WITHIN THE WITHIN
Wide lenses can capture a lot of data. Sometimes too much.
By MICHAEL PERKINS
A FULL YEAR AFTER SWITCHING FROM CROP SENSORS TO FULL-FRAME SENSORS, I am still getting my bearings on some elements of composition, at least as I had grown used to them. To greatly over-simplify, the focal length of my lenses has, for more than ten years, been magnified by about 1.5x, so that, for example, a 35mm lens would “read” on a crop sensor as a 50mm. That determined what I’d would or wouldn’t see in the frame, with the biggest cramping occurring in wide-angle shots, where I live about half of the time.
The result was that my mid-70’s 24mm, a real- go-to for me, was actually delivering the aspect of a 35mm; still wide, but not really panoramic. This was no big deal, since I got used to composing and cropping for what my camera was seeing and shot accordingly, as we all do. The real difference is being felt now, when my 28mm on a full-frame is really 28mm, meaning that a whole lot more…..stuff is being included in my wide shots than before, stuff that I must police much more stringently than I might have done in the past.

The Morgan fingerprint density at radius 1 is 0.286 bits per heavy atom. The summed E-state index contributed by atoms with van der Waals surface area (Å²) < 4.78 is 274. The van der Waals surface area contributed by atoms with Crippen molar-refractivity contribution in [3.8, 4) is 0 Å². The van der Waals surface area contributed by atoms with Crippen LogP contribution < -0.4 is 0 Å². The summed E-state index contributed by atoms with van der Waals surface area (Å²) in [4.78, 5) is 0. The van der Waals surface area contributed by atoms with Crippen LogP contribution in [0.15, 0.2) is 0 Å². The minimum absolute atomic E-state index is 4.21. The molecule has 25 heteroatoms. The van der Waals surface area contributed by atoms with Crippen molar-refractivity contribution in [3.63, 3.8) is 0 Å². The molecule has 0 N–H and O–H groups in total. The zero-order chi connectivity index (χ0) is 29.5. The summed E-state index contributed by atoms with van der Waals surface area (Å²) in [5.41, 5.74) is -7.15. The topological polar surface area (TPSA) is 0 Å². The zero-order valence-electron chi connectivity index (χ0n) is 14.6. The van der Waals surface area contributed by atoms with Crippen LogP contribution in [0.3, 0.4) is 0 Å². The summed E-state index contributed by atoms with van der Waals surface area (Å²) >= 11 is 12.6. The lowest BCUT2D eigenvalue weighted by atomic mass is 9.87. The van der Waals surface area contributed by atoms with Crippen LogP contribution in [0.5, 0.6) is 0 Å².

Take a look at the shot up top, taken inside a stable, empty except for a single horse. There is so much space within the frame, all chock-full of equipment, gravel (so much gravel) and other atmospheric elements that the purpose of the shot, right out of the camera, can easily be interpreted to be, aww…the poor horse is all alone in this huge building, as if that’s the “message” of the picture. Now, from my vantage point, I could not have framed any tighter; my location was dictated by barriers that held me back at quite a distance. And, since I’m shooting with a prime lens, I can’t zoom, so all compositional control defaults to how I will crop later.
The horse, not where he lives, is the real story.
Turns out that it takes very little extra space around the horse to sell the idea that he’s “all alone”, so I can easily cut stalls, hay bales, and other filler off on both sides and still easily convey his “solitude”. But here’s the deal; once I started cropping, I began to observe a different story emerging in the picture, since now I was actually seeing the small arm that’s coming in from the right to pet the horse. Now the image is about He’s Not Alone, that, in fact, someone cares about him enough to stop and offer a bit of tenderness.
Wide-angle shots can sometimes keep us from getting into our pictures, and, if we change the way that we see what we shoot, such as the revision of “what is a frame” that I’ve been dealing with recently, our viewpoint can be modified in subtle ways. Shooting wide is a great tool, but only if we reserve the option, upon further thought, to think narrow as well.
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